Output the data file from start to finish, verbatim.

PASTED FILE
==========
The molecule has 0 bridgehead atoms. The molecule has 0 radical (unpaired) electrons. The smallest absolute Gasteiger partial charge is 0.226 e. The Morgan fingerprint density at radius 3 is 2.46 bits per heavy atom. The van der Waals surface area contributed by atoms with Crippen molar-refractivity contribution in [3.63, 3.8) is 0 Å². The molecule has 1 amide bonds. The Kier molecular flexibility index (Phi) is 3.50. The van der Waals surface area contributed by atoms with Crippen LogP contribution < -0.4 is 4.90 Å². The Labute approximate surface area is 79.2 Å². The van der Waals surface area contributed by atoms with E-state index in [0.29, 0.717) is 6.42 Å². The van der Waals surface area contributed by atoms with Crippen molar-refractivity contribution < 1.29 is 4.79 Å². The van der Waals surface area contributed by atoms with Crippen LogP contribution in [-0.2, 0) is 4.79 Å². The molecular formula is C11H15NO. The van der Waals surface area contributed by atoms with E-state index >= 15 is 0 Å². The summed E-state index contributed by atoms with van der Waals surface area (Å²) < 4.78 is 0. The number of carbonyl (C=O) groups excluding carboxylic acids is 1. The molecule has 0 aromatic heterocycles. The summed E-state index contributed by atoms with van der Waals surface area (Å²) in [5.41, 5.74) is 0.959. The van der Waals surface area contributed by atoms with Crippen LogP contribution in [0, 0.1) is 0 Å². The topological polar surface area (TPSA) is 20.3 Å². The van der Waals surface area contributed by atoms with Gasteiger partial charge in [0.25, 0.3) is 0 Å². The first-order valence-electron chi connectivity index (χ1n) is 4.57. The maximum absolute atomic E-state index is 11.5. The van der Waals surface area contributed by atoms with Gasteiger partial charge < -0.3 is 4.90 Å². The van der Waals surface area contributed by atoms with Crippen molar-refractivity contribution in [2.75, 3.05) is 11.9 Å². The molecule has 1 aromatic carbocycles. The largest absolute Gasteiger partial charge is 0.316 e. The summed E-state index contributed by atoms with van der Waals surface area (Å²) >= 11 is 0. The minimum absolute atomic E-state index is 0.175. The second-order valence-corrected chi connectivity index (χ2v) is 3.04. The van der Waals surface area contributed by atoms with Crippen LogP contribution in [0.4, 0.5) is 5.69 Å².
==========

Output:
The molecule has 0 bridgehead atoms. The molecule has 0 radical (unpaired) electrons. The smallest absolute Gasteiger partial charge is 0.226 e. The Morgan fingerprint density at radius 3 is 2.46 bits per heavy atom. The van der Waals surface area contributed by atoms with Crippen molar-refractivity contribution in [3.63, 3.8) is 0 Å². The molecule has 1 amide bonds. The Kier molecular flexibility index (Phi) is 3.50. The van der Waals surface area contributed by atoms with Crippen LogP contribution < -0.4 is 4.90 Å². The Labute approximate surface area is 79.2 Å². The van der Waals surface area contributed by atoms with E-state index in [0.29, 0.717) is 6.42 Å². The van der Waals surface area contributed by atoms with Crippen molar-refractivity contribution < 1.29 is 4.79 Å². The van der Waals surface area contributed by atoms with Crippen LogP contribution in [-0.2, 0) is 4.79 Å². The molecular formula is C11H15NO. The van der Waals surface area contributed by atoms with E-state index >= 15 is 0 Å². The summed E-state index contributed by atoms with van der Waals surface area (Å²) < 4.78 is 0. The number of carbonyl (C=O) groups excluding carboxylic acids is 1. The molecule has 0 aromatic heterocycles. The summed E-state index contributed by atoms with van der Waals surface area (Å²) in [5.41, 5.74) is 0.959. The van der Waals surface area contributed by atoms with Crippen LogP contribution in [0, 0.1) is 0 Å². The topological polar surface area (TPSA) is 20.3 Å². The van der Waals surface area contributed by atoms with Gasteiger partial charge in [0.25, 0.3) is 0 Å². The first-order valence-electron chi connectivity index (χ1n) is 4.57. The maximum absolute atomic E-state index is 11.5. The van der Waals surface area contributed by atoms with Gasteiger partial charge < -0.3 is 4.90 Å². The van der Waals surface area contributed by atoms with Crippen molar-refractivity contribution in [2.75, 3.05) is 11.9 Å². The molecule has 1 aromatic carbocycles. The largest absolute Gasteiger partial charge is 0.316 e. The summed E-state index contributed by atoms with van der Waals surface area (Å²) >= 11 is 0. The minimum absolute atomic E-state index is 0.175. The second-order valence-corrected chi connectivity index (χ2v) is 3.04. The van der Waals surface area contributed by atoms with Crippen LogP contribution in [0.4, 0.5) is 5.69 Å².